MVRDV and Het Nieuwe Instituut signed a contract last night outlining the process of transferring the archive of MVRDV’s early work, spanning the 15 years from 1993 to 2008. Also included was a declaration of intent to transfer more recent projects to the museum’s archive, the largest of its kind devoted to architecture in the Netherlands. The archive will also eventually be made publically accessible.
The vast archives of MVRDV present a unique case for Het Nieuwe Instituut (HNI) because it will be the first primarily digital addition to their collection. The archive was, in a sense, born digitally: when the office was founded by Winy Maas, Jacob van Rijs and Nathalie de Vries in 1992, they quickly began the relatively new practice of using computers to create architectural visualisations to present their designs.
‘MVRDV’s relationship with its archive is quite different than what we are used to from a historic preservation perspective’ says Suzanne Mulder, who is supervising the archive transfer on behalf of Het Nieuwe Instituut. ‘When we talk about assessing value and making selections, or about preservation and heritage management, they talk about algorithms and search engines which could unlock the archive. Het Nieuwe Instituut will use this acquisition as a pilot project to develop future policies for dealing with archives which were born into the digital era.’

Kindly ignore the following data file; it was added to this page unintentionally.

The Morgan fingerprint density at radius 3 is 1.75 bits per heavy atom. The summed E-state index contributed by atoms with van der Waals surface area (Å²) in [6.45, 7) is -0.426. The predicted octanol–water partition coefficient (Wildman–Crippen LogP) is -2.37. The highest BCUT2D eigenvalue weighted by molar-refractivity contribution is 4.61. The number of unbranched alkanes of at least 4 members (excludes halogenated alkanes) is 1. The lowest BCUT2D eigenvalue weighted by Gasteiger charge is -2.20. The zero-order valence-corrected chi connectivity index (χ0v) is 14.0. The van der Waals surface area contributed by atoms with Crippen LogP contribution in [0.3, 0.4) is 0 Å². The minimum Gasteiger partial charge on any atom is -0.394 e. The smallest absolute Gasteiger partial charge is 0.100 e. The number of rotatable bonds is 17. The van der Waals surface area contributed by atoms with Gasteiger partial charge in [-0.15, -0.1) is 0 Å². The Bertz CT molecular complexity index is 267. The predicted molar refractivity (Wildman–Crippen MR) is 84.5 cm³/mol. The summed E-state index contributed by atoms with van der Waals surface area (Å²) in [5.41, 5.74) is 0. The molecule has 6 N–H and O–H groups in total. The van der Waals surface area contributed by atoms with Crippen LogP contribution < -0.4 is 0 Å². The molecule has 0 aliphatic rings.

Archives pertaining to the first 400 out of 680 total projects will be tranfered from MVRDV to Het Nieuwe Instituut. The ambition is not to absorb everything into the collection, but rather to make a selection that follows the development of the office over the years. Projects will include the Villa VPRO, the Silodam and the Markthal Rotterdam, as well as more theoretical projects based on data analysis, an early fascination of MVRDV: Meta City Datatown, Pig City, and 3D City Cube.
‘We have discussed various possibilities with museums around the world, and we will also give parts of the archive to other collections. But because our archive is digital, there is an opportunity to show every project book we’ve ever created at HNI. That will be a treasure trove for researchers,’ says Jacob van Rijs, architect and co-founder of MVRDV.
MVRDV will now contribute approximately 8 terabytes of data to HNI, along with numerous models and the paper archives from the practice’s early years. The rest of the archive and the formal presentation models will be transferred at a later date, and MVRDV will retain ownership of them for now. To support the cataloguing and unlocking of the archive for future use, MVRDV has made a donation to HNI. The contract for the transfer was signed last night at an event held at HNI.